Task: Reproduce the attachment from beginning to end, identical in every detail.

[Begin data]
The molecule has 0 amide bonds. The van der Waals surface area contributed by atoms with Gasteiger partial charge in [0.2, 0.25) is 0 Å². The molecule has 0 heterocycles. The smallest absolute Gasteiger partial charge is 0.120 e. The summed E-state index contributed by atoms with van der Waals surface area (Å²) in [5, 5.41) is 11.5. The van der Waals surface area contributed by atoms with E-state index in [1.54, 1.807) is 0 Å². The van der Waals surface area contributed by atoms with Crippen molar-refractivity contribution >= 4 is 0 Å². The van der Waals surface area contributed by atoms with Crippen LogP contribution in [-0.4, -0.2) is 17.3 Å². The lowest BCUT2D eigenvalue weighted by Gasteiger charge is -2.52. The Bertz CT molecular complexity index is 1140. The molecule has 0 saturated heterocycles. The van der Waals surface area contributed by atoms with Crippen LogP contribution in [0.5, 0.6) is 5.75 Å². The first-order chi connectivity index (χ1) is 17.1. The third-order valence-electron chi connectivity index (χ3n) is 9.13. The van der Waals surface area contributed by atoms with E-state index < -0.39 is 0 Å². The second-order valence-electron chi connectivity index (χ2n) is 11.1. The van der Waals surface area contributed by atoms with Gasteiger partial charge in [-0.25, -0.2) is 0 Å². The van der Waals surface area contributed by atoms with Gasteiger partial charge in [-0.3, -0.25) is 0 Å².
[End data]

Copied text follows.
The molecule has 0 amide bonds. The van der Waals surface area contributed by atoms with Gasteiger partial charge in [0.2, 0.25) is 0 Å². The molecule has 0 heterocycles. The smallest absolute Gasteiger partial charge is 0.120 e. The summed E-state index contributed by atoms with van der Waals surface area (Å²) in [5, 5.41) is 11.5. The van der Waals surface area contributed by atoms with E-state index in [1.54, 1.807) is 0 Å². The van der Waals surface area contributed by atoms with Crippen molar-refractivity contribution >= 4 is 0 Å². The van der Waals surface area contributed by atoms with Crippen LogP contribution in [-0.4, -0.2) is 17.3 Å². The lowest BCUT2D eigenvalue weighted by Gasteiger charge is -2.52. The Bertz CT molecular complexity index is 1140. The molecule has 0 saturated heterocycles. The van der Waals surface area contributed by atoms with Crippen LogP contribution in [0.5, 0.6) is 5.75 Å². The first-order chi connectivity index (χ1) is 17.1. The third-order valence-electron chi connectivity index (χ3n) is 9.13. The van der Waals surface area contributed by atoms with E-state index < -0.39 is 0 Å². The second-order valence-electron chi connectivity index (χ2n) is 11.1. The van der Waals surface area contributed by atoms with Gasteiger partial charge in [-0.25, -0.2) is 0 Å². The van der Waals surface area contributed by atoms with Gasteiger partial charge in [-0.3, -0.25) is 0 Å².